Try if at all possible to give the person some space by asking onlookers to move on – it really will help. I know it’s hard to walk away, especially if you are watching out of concern, but it’s so difficult coming to and seeing a crowed. I actually had a store manager build a screen for me out of umbrellas a few years ago, I could have kissed him!

      I hope that helps.
      Michelle xx

  7. July 15, 2016 / 2:58 am

    Hi Michelle, wow. thanks for sharing this. I know it’s hard to put such an intimate thing out there in the internet-world but this is really, really helpful. I didn’t know anything about what someone goes through nor how to handle it when I see someone seizing. I will remember your advice and act accordingly if I see it. I love that Andrew can cut through all the brain noise. So touching.


    • July 16, 2016 / 7:09 am

      Thanks Julia
      I’m glad that this post is helping awareness, that’s what I was hoping for when I wrote it. It was difficult to write, but it seems to be hitting the right chord with people
      Michelle xx

  8. Will Casey Purvis
    July 17, 2016 / 7:01 pm

    I think perhaps your dilemma is IQ. I think you have a very high one. I think you’re stifling it.
    I am planning on researching seizures. This is your brain doing funny things? That’s what I believe.
    Will Casey Purvis 165 IQ
    [email protected]

  9. August 11, 2016 / 4:19 pm

    This was such a powerful post written from the heart which affected me so much. I suffer from Menieres Disease which means I can be rendered totally useless while I lie on the floor struggling with the ongoing vertigo attack. I also have suffered for years terrible panic attacks that can leave me fighting for breath. I am so grateful that you can write about your experiences of epilepsy in such a way that will help us, should we see an attack happening before our eyes. It probably took courage to write such a post. I have just written a personal post on my blog about my experiences with anxiety and I hesitated before pushing the ‘publish’ button. I have no regrets though. These things need to be said and I finally feel strong enough to write about it.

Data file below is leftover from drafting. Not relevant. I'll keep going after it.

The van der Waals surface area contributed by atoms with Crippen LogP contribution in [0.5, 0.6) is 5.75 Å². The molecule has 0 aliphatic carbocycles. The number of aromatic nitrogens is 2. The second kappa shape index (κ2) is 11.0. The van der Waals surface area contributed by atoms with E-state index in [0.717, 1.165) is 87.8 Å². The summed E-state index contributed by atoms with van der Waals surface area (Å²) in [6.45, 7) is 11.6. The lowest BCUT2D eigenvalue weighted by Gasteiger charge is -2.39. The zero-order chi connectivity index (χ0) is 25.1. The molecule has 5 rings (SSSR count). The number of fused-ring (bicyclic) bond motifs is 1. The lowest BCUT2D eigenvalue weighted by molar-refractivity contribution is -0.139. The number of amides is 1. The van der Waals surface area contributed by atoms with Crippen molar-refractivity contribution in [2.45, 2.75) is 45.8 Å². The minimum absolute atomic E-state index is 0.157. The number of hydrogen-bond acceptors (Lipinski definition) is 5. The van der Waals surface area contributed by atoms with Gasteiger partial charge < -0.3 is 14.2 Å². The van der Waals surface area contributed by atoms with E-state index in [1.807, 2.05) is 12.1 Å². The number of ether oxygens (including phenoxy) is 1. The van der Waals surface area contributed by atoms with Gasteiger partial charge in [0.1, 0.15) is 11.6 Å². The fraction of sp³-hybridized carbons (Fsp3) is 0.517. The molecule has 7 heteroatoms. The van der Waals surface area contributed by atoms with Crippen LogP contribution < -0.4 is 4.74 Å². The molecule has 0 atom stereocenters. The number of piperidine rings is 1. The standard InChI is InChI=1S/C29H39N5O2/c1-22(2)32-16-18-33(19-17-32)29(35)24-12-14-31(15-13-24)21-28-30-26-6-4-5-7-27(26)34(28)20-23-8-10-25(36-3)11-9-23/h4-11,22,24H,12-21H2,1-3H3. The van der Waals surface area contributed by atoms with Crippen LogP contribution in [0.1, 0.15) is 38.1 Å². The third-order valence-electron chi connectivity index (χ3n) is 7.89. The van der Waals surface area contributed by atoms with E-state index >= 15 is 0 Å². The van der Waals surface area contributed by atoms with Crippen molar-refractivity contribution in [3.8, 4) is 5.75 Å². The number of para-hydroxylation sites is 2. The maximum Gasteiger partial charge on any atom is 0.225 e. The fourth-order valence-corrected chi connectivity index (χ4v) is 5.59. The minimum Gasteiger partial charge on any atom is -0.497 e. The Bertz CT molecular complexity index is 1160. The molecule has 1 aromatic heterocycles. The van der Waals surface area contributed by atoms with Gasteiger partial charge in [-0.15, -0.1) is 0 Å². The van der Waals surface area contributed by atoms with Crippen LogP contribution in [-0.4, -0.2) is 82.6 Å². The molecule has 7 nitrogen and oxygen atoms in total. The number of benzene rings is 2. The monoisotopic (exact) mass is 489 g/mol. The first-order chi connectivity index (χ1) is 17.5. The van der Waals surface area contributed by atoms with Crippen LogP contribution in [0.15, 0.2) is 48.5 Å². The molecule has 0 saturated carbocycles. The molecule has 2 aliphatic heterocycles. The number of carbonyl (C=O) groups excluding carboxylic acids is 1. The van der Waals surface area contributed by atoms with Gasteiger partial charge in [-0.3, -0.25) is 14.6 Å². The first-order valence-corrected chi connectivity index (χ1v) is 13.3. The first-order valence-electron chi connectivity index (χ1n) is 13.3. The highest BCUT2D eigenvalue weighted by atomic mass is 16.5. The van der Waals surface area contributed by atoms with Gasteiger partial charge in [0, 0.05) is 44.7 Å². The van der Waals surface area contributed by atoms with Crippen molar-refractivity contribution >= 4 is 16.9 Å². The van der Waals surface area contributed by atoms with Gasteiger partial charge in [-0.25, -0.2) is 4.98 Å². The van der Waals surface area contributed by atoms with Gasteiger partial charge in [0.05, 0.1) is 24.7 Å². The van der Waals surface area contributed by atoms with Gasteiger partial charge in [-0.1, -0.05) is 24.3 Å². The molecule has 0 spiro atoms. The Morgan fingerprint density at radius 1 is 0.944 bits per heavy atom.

Thank you for writing your post x
    Susanna X

    • August 14, 2016 / 3:41 pm

      Thank you Susanna.
      It wasn’t the easiest of posts to write. It was difficult to find a balance between trying to increase the understanding of what an epileptic seizure feels like (at least to me) and sounding ‘o woe is me I have epilepsy’ if you see what I mean? I’m on hols at the moment but I will pay your blog a visit and read your post. Any post that has a blogger hesitating before pushing ‘publish’ is usually worth reading 🙂
      Michelle xxx

  10. Susanna
    September 4, 2016 / 1:13 am

    This post is brilliant. My husband suffers from epilepsy with very rare and mild seizures. This really helped me to understand what a seizure feels like. And to be more aware of my own role. Thanks so much. xx Susanna

    • September 8, 2016 / 5:26 pm

      I’m so pleased that this article helped, even in a small way Susanna.
      Michelle xx

  11. Mels
    August 22, 2017 / 12:19 am

    Thank you for educating me.

  12. Karen McCreesh
    October 8, 2018 / 9:53 pm

    Dear Michelle

    My only precious son Alexander aged 19 years and 3 months of age was diagnosed suffering from Epileptic seizures, it is the most difficult condition to have to watch and I feel absolutely helpless when it happens furthermore I find the noises Alex lets to be of great distress for me. I am very proud of Alex as he is now on a full-time educational course at Carlisle (I am a most uniquely proud mother which makes me love Alex even more) University course of study taking a degree in The Arts Film and Media Studies for his future career.

    • October 15, 2018 / 4:07 pm

      From my own perspective (having witnessed a number of people having seizures) I can honestly say it is more distressing for the onlooker than it is for the person having the seizure. The very best of luck for Alex’s future – I hope things get easier for the both of you.